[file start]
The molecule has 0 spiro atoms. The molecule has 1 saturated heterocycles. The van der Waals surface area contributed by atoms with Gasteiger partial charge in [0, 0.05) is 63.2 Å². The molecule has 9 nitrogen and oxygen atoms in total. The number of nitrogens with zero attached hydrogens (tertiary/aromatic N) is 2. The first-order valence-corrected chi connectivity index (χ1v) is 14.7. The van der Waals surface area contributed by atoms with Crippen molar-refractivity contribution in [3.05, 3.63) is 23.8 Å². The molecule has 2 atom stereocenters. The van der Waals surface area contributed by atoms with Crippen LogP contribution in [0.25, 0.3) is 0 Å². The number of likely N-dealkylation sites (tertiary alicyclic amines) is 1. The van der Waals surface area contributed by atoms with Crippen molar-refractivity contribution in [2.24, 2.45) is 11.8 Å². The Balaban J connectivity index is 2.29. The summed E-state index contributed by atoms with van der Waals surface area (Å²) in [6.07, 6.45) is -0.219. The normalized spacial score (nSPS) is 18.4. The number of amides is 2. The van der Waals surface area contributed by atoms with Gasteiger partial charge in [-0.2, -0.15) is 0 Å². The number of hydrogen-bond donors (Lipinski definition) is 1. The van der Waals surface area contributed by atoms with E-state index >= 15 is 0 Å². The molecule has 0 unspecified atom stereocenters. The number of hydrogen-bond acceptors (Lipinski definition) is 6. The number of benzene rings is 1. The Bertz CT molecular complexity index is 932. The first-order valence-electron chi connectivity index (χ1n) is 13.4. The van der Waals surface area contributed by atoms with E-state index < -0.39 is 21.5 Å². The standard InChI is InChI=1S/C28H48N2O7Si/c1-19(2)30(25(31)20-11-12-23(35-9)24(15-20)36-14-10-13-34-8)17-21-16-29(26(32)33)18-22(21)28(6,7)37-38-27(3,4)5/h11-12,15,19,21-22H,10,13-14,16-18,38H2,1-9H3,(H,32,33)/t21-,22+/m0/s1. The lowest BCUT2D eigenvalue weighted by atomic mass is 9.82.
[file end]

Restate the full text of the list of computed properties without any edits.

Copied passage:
The molecule has 0 spiro atoms. The molecule has 1 saturated heterocycles. The van der Waals surface area contributed by atoms with Gasteiger partial charge in [0, 0.05) is 63.2 Å². The molecule has 9 nitrogen and oxygen atoms in total. The number of nitrogens with zero attached hydrogens (tertiary/aromatic N) is 2. The first-order valence-corrected chi connectivity index (χ1v) is 14.7. The van der Waals surface area contributed by atoms with Crippen molar-refractivity contribution in [3.05, 3.63) is 23.8 Å². The molecule has 2 atom stereocenters. The van der Waals surface area contributed by atoms with Crippen LogP contribution in [0.25, 0.3) is 0 Å². The number of likely N-dealkylation sites (tertiary alicyclic amines) is 1. The van der Waals surface area contributed by atoms with Crippen molar-refractivity contribution in [2.24, 2.45) is 11.8 Å². The Balaban J connectivity index is 2.29. The summed E-state index contributed by atoms with van der Waals surface area (Å²) in [6.07, 6.45) is -0.219. The normalized spacial score (nSPS) is 18.4. The number of amides is 2. The van der Waals surface area contributed by atoms with Gasteiger partial charge in [-0.2, -0.15) is 0 Å². The number of hydrogen-bond donors (Lipinski definition) is 1. The van der Waals surface area contributed by atoms with E-state index >= 15 is 0 Å². The molecule has 0 unspecified atom stereocenters. The number of hydrogen-bond acceptors (Lipinski definition) is 6. The number of benzene rings is 1. The Bertz CT molecular complexity index is 932. The first-order valence-electron chi connectivity index (χ1n) is 13.4. The van der Waals surface area contributed by atoms with E-state index < -0.39 is 21.5 Å². The standard InChI is InChI=1S/C28H48N2O7Si/c1-19(2)30(25(31)20-11-12-23(35-9)24(15-20)36-14-10-13-34-8)17-21-16-29(26(32)33)18-22(21)28(6,7)37-38-27(3,4)5/h11-12,15,19,21-22H,10,13-14,16-18,38H2,1-9H3,(H,32,33)/t21-,22+/m0/s1. The lowest BCUT2D eigenvalue weighted by atomic mass is 9.82.